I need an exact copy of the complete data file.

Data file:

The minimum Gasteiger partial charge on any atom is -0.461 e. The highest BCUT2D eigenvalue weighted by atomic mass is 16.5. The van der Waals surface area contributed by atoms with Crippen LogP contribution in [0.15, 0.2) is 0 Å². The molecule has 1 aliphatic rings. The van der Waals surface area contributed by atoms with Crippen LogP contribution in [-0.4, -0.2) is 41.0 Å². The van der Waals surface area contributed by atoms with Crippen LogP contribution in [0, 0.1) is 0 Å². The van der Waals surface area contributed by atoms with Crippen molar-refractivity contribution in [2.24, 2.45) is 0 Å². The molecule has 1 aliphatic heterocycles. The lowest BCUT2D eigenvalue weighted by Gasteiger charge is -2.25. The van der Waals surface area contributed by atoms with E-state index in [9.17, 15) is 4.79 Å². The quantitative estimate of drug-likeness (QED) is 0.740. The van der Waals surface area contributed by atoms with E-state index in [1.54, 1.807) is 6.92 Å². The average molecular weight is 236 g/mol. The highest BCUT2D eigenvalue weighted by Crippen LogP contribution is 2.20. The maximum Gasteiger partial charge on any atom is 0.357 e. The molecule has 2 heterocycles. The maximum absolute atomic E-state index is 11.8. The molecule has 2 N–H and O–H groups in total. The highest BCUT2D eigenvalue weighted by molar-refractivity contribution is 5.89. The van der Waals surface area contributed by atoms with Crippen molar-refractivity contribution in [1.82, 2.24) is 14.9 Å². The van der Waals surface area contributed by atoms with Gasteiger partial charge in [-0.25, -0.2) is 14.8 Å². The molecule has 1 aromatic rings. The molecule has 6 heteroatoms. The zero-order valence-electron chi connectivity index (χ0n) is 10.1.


The minimum Gasteiger partial charge on any atom is -0.461 e. The highest BCUT2D eigenvalue weighted by atomic mass is 16.5. The van der Waals surface area contributed by atoms with Crippen LogP contribution in [0.15, 0.2) is 0 Å². The molecule has 1 aliphatic rings. The van der Waals surface area contributed by atoms with Crippen LogP contribution in [-0.4, -0.2) is 41.0 Å². The van der Waals surface area contributed by atoms with Crippen LogP contribution in [0, 0.1) is 0 Å². The van der Waals surface area contributed by atoms with Crippen molar-refractivity contribution in [2.24, 2.45) is 0 Å². The molecule has 1 aliphatic heterocycles. The lowest BCUT2D eigenvalue weighted by Gasteiger charge is -2.25. The van der Waals surface area contributed by atoms with E-state index in [9.17, 15) is 4.79 Å². The quantitative estimate of drug-likeness (QED) is 0.740. The van der Waals surface area contributed by atoms with E-state index in [1.54, 1.807) is 6.92 Å². The average molecular weight is 236 g/mol. The highest BCUT2D eigenvalue weighted by Crippen LogP contribution is 2.20. The maximum Gasteiger partial charge on any atom is 0.357 e. The molecule has 2 heterocycles. The maximum absolute atomic E-state index is 11.8. The molecule has 2 N–H and O–H groups in total. The highest BCUT2D eigenvalue weighted by molar-refractivity contribution is 5.89. The van der Waals surface area contributed by atoms with Crippen molar-refractivity contribution in [1.82, 2.24) is 14.9 Å². The van der Waals surface area contributed by atoms with Gasteiger partial charge in [-0.25, -0.2) is 14.8 Å². The molecule has 1 aromatic rings. The molecule has 6 heteroatoms. The zero-order valence-electron chi connectivity index (χ0n) is 10.1.